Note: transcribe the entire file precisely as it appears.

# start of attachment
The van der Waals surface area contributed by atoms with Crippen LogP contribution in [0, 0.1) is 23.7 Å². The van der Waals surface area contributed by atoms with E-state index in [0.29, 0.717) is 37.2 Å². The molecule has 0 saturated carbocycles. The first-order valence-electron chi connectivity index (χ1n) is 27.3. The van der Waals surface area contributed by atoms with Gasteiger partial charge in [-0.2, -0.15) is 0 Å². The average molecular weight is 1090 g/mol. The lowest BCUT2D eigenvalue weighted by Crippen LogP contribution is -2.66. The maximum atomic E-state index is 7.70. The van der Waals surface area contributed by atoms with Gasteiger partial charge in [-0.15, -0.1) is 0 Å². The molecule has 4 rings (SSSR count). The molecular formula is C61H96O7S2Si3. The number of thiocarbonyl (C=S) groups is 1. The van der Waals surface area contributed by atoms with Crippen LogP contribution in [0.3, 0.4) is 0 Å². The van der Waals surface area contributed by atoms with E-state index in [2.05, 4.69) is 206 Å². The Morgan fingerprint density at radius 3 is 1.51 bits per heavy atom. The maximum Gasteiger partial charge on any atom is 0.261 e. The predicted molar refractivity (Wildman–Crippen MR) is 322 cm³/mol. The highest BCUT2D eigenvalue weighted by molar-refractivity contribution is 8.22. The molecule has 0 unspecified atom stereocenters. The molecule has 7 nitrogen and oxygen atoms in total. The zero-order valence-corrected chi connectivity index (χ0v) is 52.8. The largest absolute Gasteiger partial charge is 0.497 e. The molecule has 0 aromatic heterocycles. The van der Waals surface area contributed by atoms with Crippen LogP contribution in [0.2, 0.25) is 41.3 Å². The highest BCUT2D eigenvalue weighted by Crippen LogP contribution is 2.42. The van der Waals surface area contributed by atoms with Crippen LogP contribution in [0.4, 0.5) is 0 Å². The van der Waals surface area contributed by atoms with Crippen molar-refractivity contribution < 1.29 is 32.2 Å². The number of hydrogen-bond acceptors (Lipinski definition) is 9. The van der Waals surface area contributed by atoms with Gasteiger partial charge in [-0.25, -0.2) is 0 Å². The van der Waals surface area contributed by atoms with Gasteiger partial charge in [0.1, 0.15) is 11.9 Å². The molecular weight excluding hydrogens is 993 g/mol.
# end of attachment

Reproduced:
The van der Waals surface area contributed by atoms with Crippen LogP contribution in [0, 0.1) is 23.7 Å². The van der Waals surface area contributed by atoms with E-state index in [0.29, 0.717) is 37.2 Å². The molecule has 0 saturated carbocycles. The first-order valence-electron chi connectivity index (χ1n) is 27.3. The van der Waals surface area contributed by atoms with Gasteiger partial charge in [-0.2, -0.15) is 0 Å². The average molecular weight is 1090 g/mol. The lowest BCUT2D eigenvalue weighted by Crippen LogP contribution is -2.66. The maximum atomic E-state index is 7.70. The van der Waals surface area contributed by atoms with Gasteiger partial charge in [-0.15, -0.1) is 0 Å². The molecule has 4 rings (SSSR count). The molecular formula is C61H96O7S2Si3. The number of thiocarbonyl (C=S) groups is 1. The van der Waals surface area contributed by atoms with Crippen LogP contribution in [0.3, 0.4) is 0 Å². The van der Waals surface area contributed by atoms with E-state index in [2.05, 4.69) is 206 Å². The Morgan fingerprint density at radius 3 is 1.51 bits per heavy atom. The maximum Gasteiger partial charge on any atom is 0.261 e. The predicted molar refractivity (Wildman–Crippen MR) is 322 cm³/mol. The highest BCUT2D eigenvalue weighted by molar-refractivity contribution is 8.22. The molecule has 0 unspecified atom stereocenters. The molecule has 7 nitrogen and oxygen atoms in total. The zero-order valence-corrected chi connectivity index (χ0v) is 52.8. The largest absolute Gasteiger partial charge is 0.497 e. The molecule has 0 aromatic heterocycles. The van der Waals surface area contributed by atoms with Crippen LogP contribution in [0.2, 0.25) is 41.3 Å². The highest BCUT2D eigenvalue weighted by Crippen LogP contribution is 2.42. The van der Waals surface area contributed by atoms with Crippen LogP contribution in [0.4, 0.5) is 0 Å². The van der Waals surface area contributed by atoms with Crippen molar-refractivity contribution < 1.29 is 32.2 Å². The number of hydrogen-bond acceptors (Lipinski definition) is 9. The van der Waals surface area contributed by atoms with Gasteiger partial charge in [-0.25, -0.2) is 0 Å². The van der Waals surface area contributed by atoms with Gasteiger partial charge in [0.1, 0.15) is 11.9 Å². The molecular weight excluding hydrogens is 993 g/mol.